Three decades ago, my spouse and I married. Some moments feel like an eternity. Some moments feel like yesterday. Time has a special way of playing with our mind and memories. One such memory is indelibly marked with humor, humility, and horror…
Let me share.
On return from our honeymoon in Germany and Austria, Rich and I stopped at my parent’s home in Belleair Bluffs, Florida, to pack up our wedding gifts and remaining items left at the end of our wedding. Our intimate ceremony was held in my childhood home where my parents lived, and the celebration with friends and family was enjoyed locally. We departed for our honeymoon travels from there. The memory stoking my fire now, took place in my parents’ foyer and their driveway. I was in the foyer packing wedding presents. My father was in the driveway packing the car (for their summer trip to Maine.) Rich innocently lingered, slowly getting familiar with the Knight family ways, and …
As I feverishly organized boxes, gifts, and packing paper for our travel back to Massachusetts, carefully and systematically getting our belongings ready for a trip, Rich stood motionless watching me. After what seemed an eternity, I looked up and snarled, “Don’t just stand there. Do something.” With wisdom he retains to this day, he silently, carefully, walked away.
He ventured outside where my father possessed the same feverish packing energy. After a few minutes, my father stopped and looked at Rich. Without batting an eye, he declared, “Don’t just stand there. Do something.”
Some of you may be able to relate to the doing doing doing and a numb stalled person “not helping.” Some might be wondering how our marriage survived. Most of you recognize both the desperation of trying to get work accomplished and the innocence of not being present to the urgency caused by our doing culture.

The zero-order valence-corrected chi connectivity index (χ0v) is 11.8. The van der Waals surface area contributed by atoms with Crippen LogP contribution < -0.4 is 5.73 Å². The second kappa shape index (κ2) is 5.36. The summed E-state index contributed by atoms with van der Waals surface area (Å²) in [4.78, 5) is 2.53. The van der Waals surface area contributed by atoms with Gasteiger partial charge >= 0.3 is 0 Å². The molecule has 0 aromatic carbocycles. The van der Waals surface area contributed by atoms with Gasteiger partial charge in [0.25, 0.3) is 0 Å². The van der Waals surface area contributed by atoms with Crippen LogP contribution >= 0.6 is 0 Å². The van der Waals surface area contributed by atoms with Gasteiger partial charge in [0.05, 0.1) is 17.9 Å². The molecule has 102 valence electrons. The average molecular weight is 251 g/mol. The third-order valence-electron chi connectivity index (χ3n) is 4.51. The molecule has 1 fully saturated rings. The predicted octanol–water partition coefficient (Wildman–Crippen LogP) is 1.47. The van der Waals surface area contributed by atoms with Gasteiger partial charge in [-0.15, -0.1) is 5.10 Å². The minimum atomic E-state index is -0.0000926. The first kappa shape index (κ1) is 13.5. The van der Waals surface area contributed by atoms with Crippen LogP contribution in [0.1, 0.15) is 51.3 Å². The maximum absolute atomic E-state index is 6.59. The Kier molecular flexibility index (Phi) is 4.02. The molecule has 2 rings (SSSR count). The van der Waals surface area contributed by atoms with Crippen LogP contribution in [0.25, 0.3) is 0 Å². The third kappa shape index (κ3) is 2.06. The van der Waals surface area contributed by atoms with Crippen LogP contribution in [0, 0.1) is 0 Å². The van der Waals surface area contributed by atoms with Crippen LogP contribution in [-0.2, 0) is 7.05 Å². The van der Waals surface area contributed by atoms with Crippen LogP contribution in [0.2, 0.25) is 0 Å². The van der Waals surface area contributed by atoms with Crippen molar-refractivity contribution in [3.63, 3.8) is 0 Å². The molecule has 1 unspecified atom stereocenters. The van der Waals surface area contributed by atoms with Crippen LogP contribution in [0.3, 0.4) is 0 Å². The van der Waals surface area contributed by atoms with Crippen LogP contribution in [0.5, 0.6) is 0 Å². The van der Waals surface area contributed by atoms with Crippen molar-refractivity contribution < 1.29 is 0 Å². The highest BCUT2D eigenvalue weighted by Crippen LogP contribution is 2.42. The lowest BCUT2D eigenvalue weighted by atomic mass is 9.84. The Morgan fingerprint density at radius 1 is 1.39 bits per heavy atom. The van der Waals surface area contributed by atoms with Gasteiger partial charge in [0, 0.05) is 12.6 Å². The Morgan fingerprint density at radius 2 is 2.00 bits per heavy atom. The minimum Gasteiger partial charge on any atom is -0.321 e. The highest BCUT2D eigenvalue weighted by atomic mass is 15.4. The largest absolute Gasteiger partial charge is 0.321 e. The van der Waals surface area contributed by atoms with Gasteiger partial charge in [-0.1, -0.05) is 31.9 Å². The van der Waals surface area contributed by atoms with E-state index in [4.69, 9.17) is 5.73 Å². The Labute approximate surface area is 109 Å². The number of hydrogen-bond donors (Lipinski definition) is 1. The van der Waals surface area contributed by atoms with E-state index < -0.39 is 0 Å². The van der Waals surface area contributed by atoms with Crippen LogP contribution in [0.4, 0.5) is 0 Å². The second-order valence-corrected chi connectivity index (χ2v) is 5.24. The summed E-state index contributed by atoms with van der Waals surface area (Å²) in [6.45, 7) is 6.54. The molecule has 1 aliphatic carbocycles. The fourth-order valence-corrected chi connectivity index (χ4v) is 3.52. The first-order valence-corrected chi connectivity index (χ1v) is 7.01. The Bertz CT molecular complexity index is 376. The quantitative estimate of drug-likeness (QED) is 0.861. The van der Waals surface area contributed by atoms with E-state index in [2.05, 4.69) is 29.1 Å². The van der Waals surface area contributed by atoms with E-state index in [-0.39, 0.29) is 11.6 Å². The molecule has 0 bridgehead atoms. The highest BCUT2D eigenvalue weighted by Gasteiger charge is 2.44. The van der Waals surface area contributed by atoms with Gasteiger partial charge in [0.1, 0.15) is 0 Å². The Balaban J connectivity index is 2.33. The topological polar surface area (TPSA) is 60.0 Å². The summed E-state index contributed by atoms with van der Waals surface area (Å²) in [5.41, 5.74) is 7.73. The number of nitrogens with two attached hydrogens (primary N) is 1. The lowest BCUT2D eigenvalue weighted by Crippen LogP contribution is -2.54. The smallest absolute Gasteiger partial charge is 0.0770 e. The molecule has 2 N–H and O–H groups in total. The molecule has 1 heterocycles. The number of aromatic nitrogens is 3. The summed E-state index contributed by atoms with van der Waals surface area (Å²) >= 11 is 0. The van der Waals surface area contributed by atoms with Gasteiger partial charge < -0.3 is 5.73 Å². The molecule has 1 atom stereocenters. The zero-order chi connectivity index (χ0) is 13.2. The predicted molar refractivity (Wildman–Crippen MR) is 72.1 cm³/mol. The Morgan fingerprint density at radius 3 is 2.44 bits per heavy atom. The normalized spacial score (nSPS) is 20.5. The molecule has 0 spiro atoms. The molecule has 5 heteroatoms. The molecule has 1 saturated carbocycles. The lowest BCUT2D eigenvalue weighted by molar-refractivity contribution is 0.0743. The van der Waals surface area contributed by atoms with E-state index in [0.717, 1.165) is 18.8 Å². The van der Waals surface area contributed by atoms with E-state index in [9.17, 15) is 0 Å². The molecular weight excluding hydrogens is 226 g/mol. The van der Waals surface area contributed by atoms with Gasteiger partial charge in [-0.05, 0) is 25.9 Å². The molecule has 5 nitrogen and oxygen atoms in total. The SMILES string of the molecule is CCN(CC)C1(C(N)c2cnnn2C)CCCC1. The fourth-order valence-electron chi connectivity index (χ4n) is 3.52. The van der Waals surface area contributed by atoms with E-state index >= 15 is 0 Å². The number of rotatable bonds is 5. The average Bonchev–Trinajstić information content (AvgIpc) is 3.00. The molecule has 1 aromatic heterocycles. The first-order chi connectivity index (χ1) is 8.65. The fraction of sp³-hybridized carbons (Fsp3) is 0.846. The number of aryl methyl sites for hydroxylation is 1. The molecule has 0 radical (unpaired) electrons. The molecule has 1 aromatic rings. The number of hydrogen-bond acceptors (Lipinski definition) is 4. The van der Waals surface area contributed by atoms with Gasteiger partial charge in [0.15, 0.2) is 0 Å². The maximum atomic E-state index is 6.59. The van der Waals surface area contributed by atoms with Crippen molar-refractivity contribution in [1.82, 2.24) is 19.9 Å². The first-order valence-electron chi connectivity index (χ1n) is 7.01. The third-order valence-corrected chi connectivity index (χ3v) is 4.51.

I wish I could say that after three decades I am a recovered doer and life flows like a smooth gorgeous river of ease. There are those moments. And, presently, I am face- to -face with my doing. Instead of admonishing her as a terror or maniac, I am holding her fiercely with loving arms of acceptance, compassion and admiration. Yes, she gets shit done and I bow to her generative nature and powerful heart. With this soft opening, I am able to pause and breathe.
There is no glory in results if you have little left in your reservoir for life. Cultural and familial messages, that pressure us beyond our heart’s knowing, push us away from our real work in the world—our real sanity, our real gifts. As the decade comes to a close, we can pause, stop and drop. In the space of non-doing, breathe. Come into our body. From our deep well of body wisdom we make the best decisions about life.
A few weeks remain in the decade of the 2010s. Seize the completion moments with confidence, grace and intention. In my non-doing space this morning, this declaration appeared for my real work.
Somatic Finance meets a present situation in our modern money culture so that evolution of our species is possible on this planet. I, Gayle, feel joy, confidence, energy, connection and love holding hands with this vision of a humane world where we all belong.
Our real work is a gorgeous balance of doing and being. In this flow of elegant inseparable movement, we make the best decisions about our wealth. We make the best decisions about money. Join me in elegant flow, completing what asks to be completed, grounding in now and opening to new possibilities in a fresh decade of life.
Revealing truth, encouragement, and this,